The United States is a global power with far reaching global interests. Our location in the Western Hemisphere, combined with our global interests, create some simple but enduring truths.
• The Armed Forces of the United States predominately fight overseas.
• Fighting overseas requires the ability to project power.
• Projecting naval power is dependent upon a sufficient level of maritime superiority.
During the past ten years, pacing competitors have extensively studied U.S. military operations and invested heavily in capabilities and capacities designed to counter our maritime superiority and our ability to project power overseas. They seek to keep U.S forces at arm’s length until their strategic objectives are achieved. Accurate, long-range missiles fired from ground, air, surface, and subsurface assets have been fielded to contest the United States’ freedom of action at sea. These pacing competitors will continue to improve their ability to build cohesive networks to detect, track, target, and attack adversaries in all domains, generating a level of opposition and lethality U.S. forces have not faced in decades. The rapid proliferation of precision munitions, armed unmanned systems, and GPS technology will allow potential adversaries to strike with a level of precision previously only held by the United States and our allies. Military operations will be conducted in an increasingly complex electromagnetic environment. As inexpensive commercially available sensors proliferate, a “battle of signatures” will emerge where both sides will fight for knowledge, while simultaneously limiting their emissions to prevent dynamic targeting. Furthermore, the cyber threat is not geographically constrained, with forces at home under equal threat as those deployed.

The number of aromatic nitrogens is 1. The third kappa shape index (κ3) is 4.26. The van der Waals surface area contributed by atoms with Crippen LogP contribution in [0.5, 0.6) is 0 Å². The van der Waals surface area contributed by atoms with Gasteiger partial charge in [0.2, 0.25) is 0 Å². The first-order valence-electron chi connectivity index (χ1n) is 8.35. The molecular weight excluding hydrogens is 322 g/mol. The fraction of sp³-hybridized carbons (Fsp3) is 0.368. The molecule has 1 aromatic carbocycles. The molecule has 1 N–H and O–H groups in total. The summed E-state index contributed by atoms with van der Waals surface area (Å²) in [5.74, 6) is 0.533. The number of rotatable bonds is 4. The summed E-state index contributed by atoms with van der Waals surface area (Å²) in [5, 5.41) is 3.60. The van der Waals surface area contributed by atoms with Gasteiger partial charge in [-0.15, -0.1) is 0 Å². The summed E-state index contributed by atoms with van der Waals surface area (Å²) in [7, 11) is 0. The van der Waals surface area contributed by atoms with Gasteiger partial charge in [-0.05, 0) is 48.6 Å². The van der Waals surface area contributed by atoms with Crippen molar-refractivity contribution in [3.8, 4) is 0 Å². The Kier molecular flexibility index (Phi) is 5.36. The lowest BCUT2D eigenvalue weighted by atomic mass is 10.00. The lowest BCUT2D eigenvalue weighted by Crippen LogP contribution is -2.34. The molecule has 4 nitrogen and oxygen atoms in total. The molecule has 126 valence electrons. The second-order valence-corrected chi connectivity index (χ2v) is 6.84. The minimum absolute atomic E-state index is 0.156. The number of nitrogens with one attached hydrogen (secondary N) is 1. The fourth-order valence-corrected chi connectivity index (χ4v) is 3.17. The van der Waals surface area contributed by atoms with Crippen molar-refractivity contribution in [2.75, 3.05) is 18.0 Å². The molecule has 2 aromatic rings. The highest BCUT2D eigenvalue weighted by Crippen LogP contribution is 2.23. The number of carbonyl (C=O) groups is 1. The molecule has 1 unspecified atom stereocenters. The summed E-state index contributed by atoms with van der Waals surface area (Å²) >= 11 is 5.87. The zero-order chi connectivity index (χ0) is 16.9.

Competitors provide the most demanding, and therefore the most logical, pacing threat for U.S. force development activities. Likewise, the proliferation of modern technologies has put many of the capabilities once held only by near-peer competitors into the hands of a wider range of state and non-state actors. Thus, any campaign the U.S. conducts overseas is likely to have a significant maritime aspect to it. These conditions call for the effective integration of sea control and maritime power projection capabilities applied in a campaign-centric logic focused on defeating an adversary’s strategy, while giving due consideration to the important but subordinate topic of defeating specific capabilities and systems.
Given the foregoing, Marine Corps forces are being refined to ensure they can effectively fight as an element of the fleet in the most demanding joint campaigns that are maritime in character. Simply stated, in partnership with the U.S. Navy we are creating a modular, scalable, and integrated naval network of sea-based and land-based sensors, weapons, information warfare capabilities, and the requisite sustainment capabilities that will allow us to flexibly task-organize naval forces to meet our Nation’s needs in the emerging security environment.
Toward that end, we are in the process of developing a family of concepts that support a relatively new body of national strategy documents. This chapter of Concepts & Programs provides a synopsis of the most pertinent Marine Corps, naval, and joint operating concepts. Most of these have only recently been released, while others are nearing publication. Thus, the associated programmatic initiatives have not yet caught up to the ideas expressed in the concepts summarized in the next section of this publication.